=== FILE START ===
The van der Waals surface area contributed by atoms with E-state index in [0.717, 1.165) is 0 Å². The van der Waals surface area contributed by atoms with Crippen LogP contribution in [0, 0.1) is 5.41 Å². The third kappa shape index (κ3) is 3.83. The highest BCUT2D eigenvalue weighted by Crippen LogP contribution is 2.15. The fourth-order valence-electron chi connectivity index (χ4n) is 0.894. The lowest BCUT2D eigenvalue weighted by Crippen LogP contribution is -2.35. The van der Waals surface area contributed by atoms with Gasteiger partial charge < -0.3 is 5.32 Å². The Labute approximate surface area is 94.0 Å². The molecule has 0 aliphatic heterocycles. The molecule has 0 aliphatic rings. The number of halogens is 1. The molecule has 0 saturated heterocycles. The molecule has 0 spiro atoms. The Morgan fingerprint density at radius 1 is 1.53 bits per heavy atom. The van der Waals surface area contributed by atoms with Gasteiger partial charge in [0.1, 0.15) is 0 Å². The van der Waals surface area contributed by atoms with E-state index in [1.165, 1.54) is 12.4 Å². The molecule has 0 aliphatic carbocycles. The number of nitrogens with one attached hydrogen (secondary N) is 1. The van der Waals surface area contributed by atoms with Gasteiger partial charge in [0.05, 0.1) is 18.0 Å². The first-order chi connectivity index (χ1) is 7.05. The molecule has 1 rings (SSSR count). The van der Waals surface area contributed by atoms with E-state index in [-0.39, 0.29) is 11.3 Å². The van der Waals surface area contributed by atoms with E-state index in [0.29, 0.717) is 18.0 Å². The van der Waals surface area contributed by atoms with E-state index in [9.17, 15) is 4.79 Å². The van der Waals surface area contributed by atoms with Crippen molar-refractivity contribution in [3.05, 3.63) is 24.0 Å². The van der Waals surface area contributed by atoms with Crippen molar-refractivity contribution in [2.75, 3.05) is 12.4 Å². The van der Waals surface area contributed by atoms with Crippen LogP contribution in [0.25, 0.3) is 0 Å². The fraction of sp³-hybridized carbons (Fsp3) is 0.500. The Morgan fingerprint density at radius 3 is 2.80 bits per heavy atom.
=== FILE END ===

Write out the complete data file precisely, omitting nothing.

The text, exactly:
The van der Waals surface area contributed by atoms with E-state index in [0.717, 1.165) is 0 Å². The van der Waals surface area contributed by atoms with Crippen LogP contribution in [0, 0.1) is 5.41 Å². The third kappa shape index (κ3) is 3.83. The highest BCUT2D eigenvalue weighted by Crippen LogP contribution is 2.15. The fourth-order valence-electron chi connectivity index (χ4n) is 0.894. The lowest BCUT2D eigenvalue weighted by Crippen LogP contribution is -2.35. The van der Waals surface area contributed by atoms with Gasteiger partial charge < -0.3 is 5.32 Å². The Labute approximate surface area is 94.0 Å². The molecule has 0 aliphatic heterocycles. The molecule has 0 aliphatic rings. The number of halogens is 1. The molecule has 0 saturated heterocycles. The molecule has 0 spiro atoms. The Morgan fingerprint density at radius 1 is 1.53 bits per heavy atom. The van der Waals surface area contributed by atoms with Gasteiger partial charge in [0.1, 0.15) is 0 Å². The van der Waals surface area contributed by atoms with E-state index in [1.165, 1.54) is 12.4 Å². The molecule has 0 aliphatic carbocycles. The number of nitrogens with one attached hydrogen (secondary N) is 1. The van der Waals surface area contributed by atoms with Gasteiger partial charge in [0.05, 0.1) is 18.0 Å². The first-order chi connectivity index (χ1) is 7.05. The molecule has 1 rings (SSSR count). The van der Waals surface area contributed by atoms with E-state index in [-0.39, 0.29) is 11.3 Å². The van der Waals surface area contributed by atoms with E-state index in [0.29, 0.717) is 18.0 Å². The van der Waals surface area contributed by atoms with E-state index in [9.17, 15) is 4.79 Å². The van der Waals surface area contributed by atoms with Crippen molar-refractivity contribution in [3.05, 3.63) is 24.0 Å². The van der Waals surface area contributed by atoms with Crippen molar-refractivity contribution in [2.75, 3.05) is 12.4 Å². The van der Waals surface area contributed by atoms with Crippen LogP contribution in [0.25, 0.3) is 0 Å². The fraction of sp³-hybridized carbons (Fsp3) is 0.500. The Morgan fingerprint density at radius 3 is 2.80 bits per heavy atom.